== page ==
Online classes began at midnight today at Horry-Georgetown Technical College, the community college where I began my teaching career in the mid-70’s, and the traditional classes started about thirty minutes ago. Thinking about the nervous excitement felt by the students, faculty, and staff has sent me back to a project I’ve been working on sporadically for the last couple of years. It’s a slim volume about teaching, part memoir and part how-to.
Here’s an excerpt.
After graduation, I spent a brief stint as a bank teller before I started teaching. It was a six-month period of my life that I try to suppress as much as possible. Not that being a teller is a bad job. It’s a perfectly perfect job for someone with the personality and temperament for it. I was a misfit from Day One. Talking too much, not paying attention, and counting the minutes to break time were all indications that this was not the right field for me.
This was back in the early 1970’s, and my salary was minimum wage, something between two and three dollars an hour. When I was hired as an adjunct English instructor, I thought I’d died and gone to heaven. Pardon the cliché, but that’s how I felt. I was getting paid a whooping $5 an hour and working twenty hours a week. I’m not a math whiz, but I could see that I’d be working half the hours for twice the money…or so I imagined.
My vision of more money and fewer hours was soon shattered. When I accepted the position, I had no idea how much work I’d actually be doing. Those twenty hours were the classroom hours. No one was paying me for the prep work that included creating syllabi, reading/studying, preparing lesson plans, and creating tests and assignments. Then there was the grading papers part that consumed much of my free time.
The first day of class arrived, and anxious and excited, I stood outside of the classroom clutching my notes, all six pages of them. I glanced to my right and spotted my new dean, surprised to see that he too was giving his notes a last minute glance. It never occurred to me that he might have the first day jitters too. He did, though, and we reassured each other by agreeing that a little positive anxiety was good for our performance.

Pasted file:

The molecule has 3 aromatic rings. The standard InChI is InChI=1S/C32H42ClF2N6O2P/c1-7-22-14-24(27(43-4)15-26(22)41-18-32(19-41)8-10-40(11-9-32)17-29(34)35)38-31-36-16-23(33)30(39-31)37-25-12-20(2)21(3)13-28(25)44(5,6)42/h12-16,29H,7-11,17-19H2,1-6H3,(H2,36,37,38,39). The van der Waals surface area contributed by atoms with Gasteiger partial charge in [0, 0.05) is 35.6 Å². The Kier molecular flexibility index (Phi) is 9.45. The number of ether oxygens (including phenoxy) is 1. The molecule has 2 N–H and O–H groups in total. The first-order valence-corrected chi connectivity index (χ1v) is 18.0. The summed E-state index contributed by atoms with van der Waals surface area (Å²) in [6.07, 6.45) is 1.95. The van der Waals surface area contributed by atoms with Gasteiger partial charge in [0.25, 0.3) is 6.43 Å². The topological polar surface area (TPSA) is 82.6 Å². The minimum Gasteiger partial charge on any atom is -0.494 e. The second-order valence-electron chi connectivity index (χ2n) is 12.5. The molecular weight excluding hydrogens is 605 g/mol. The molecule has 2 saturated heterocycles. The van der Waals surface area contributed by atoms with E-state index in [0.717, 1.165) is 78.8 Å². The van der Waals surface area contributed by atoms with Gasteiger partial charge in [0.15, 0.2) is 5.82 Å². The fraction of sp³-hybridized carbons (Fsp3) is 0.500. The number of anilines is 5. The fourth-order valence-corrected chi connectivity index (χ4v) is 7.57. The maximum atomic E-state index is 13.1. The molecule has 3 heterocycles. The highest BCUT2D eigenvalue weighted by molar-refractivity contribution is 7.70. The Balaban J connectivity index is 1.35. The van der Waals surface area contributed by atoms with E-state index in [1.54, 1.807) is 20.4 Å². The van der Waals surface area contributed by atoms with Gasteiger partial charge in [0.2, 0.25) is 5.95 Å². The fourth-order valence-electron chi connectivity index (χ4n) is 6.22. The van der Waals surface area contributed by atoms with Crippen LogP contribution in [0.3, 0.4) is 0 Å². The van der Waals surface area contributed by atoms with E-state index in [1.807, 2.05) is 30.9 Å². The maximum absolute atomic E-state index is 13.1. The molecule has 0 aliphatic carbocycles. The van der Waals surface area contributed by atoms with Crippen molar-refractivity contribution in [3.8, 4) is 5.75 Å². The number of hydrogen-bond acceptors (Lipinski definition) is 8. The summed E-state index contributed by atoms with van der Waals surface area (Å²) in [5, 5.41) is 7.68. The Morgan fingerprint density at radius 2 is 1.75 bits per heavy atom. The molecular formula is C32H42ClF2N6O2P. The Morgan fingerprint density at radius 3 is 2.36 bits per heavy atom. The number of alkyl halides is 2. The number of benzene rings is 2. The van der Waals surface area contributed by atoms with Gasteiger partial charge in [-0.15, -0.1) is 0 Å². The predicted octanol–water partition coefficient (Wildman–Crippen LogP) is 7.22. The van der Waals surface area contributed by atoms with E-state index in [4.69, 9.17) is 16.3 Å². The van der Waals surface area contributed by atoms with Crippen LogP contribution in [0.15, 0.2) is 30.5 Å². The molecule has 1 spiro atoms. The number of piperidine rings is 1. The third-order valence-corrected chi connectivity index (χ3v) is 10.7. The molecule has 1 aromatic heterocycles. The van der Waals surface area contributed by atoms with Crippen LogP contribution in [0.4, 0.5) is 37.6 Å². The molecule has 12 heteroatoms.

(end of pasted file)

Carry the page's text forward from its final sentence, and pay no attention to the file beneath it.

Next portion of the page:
The 10:00 a.m. hour arrived, and I walked in to meet my first class. There they were, all twenty-five of them sitting quietly and waiting to hear what the requirements and expectations for the term were going to be. As I looked at Rex, Jackie, Wanda and their classmates, my heart was pounding so loudly that I could hardly speak. The fact that I was only a few years older than they were added to my anxiety.
Somehow I found my voice and jumped into the business at hand. I called the roll, distributed the syllabus, and went over all six pages of notes scribbled on my yellow legal pad. Then I gave out some note cards and asked the students to answer three or four questions about themselves before leaving for the day. As the first person rose to turn in his note card, I noted that it was 10:20. All that work, all those notes, all that talking, and it was only 10:20!
That was my first day of teaching, and there was no way I could know at that moment how much I would grow to love the profession. What other job allows an individual to read, write, and share ideas on a continuing basis? Plus, sometimes when you’re sharing some of those ideas, principles, and stories, you see the light come on in another person. You see lives change as people begin to glimpse the possibilities of their own potential.
I’m back to being an adjunct, and my classes began at midnight. The excitement I felt all those years ago while my dean and I waited for the magic hour to begin is still there. What about you? Do you have any first day experiences to share?